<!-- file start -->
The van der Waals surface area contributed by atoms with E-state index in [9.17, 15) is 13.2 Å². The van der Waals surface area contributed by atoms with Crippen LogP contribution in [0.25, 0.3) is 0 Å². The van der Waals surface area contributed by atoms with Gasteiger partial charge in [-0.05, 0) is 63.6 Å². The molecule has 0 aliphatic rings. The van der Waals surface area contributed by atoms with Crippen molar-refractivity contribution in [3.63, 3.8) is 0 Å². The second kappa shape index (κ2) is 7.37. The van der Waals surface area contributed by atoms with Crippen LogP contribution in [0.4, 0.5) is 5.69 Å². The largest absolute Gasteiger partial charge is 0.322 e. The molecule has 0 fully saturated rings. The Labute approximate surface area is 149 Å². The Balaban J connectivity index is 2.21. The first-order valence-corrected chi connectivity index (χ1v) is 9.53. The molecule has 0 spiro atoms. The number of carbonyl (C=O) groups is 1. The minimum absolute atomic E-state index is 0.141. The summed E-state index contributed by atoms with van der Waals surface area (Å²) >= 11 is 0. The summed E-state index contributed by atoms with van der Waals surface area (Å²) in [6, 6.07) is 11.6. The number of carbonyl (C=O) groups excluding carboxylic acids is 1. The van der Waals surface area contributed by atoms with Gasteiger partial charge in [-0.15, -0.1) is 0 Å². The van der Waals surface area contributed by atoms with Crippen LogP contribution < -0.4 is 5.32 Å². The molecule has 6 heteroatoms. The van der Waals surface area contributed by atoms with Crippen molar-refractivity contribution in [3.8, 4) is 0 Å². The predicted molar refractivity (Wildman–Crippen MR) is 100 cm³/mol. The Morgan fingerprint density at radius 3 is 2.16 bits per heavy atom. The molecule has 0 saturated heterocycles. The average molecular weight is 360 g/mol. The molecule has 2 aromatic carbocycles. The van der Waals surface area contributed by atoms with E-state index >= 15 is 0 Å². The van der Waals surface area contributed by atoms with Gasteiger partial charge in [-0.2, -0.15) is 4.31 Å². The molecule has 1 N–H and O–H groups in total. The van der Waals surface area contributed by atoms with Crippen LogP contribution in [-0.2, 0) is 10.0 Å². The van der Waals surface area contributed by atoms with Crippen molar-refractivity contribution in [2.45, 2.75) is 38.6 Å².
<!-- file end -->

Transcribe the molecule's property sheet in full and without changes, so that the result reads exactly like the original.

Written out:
The van der Waals surface area contributed by atoms with E-state index in [9.17, 15) is 13.2 Å². The van der Waals surface area contributed by atoms with Crippen LogP contribution in [0.25, 0.3) is 0 Å². The van der Waals surface area contributed by atoms with Gasteiger partial charge in [-0.05, 0) is 63.6 Å². The molecule has 0 aliphatic rings. The van der Waals surface area contributed by atoms with Crippen molar-refractivity contribution in [3.63, 3.8) is 0 Å². The second kappa shape index (κ2) is 7.37. The van der Waals surface area contributed by atoms with Crippen LogP contribution in [0.4, 0.5) is 5.69 Å². The largest absolute Gasteiger partial charge is 0.322 e. The molecule has 0 fully saturated rings. The Labute approximate surface area is 149 Å². The Balaban J connectivity index is 2.21. The first-order valence-corrected chi connectivity index (χ1v) is 9.53. The molecule has 0 spiro atoms. The number of carbonyl (C=O) groups is 1. The minimum absolute atomic E-state index is 0.141. The summed E-state index contributed by atoms with van der Waals surface area (Å²) >= 11 is 0. The summed E-state index contributed by atoms with van der Waals surface area (Å²) in [6, 6.07) is 11.6. The number of carbonyl (C=O) groups excluding carboxylic acids is 1. The van der Waals surface area contributed by atoms with Gasteiger partial charge in [-0.15, -0.1) is 0 Å². The van der Waals surface area contributed by atoms with Crippen LogP contribution < -0.4 is 5.32 Å². The molecule has 6 heteroatoms. The van der Waals surface area contributed by atoms with Crippen molar-refractivity contribution in [3.8, 4) is 0 Å². The predicted molar refractivity (Wildman–Crippen MR) is 100 cm³/mol. The Morgan fingerprint density at radius 3 is 2.16 bits per heavy atom. The molecule has 0 saturated heterocycles. The average molecular weight is 360 g/mol. The molecule has 2 aromatic carbocycles. The van der Waals surface area contributed by atoms with E-state index >= 15 is 0 Å². The van der Waals surface area contributed by atoms with Gasteiger partial charge in [-0.2, -0.15) is 4.31 Å². The molecule has 1 N–H and O–H groups in total. The van der Waals surface area contributed by atoms with Crippen LogP contribution in [-0.2, 0) is 10.0 Å². The van der Waals surface area contributed by atoms with Crippen molar-refractivity contribution in [2.45, 2.75) is 38.6 Å².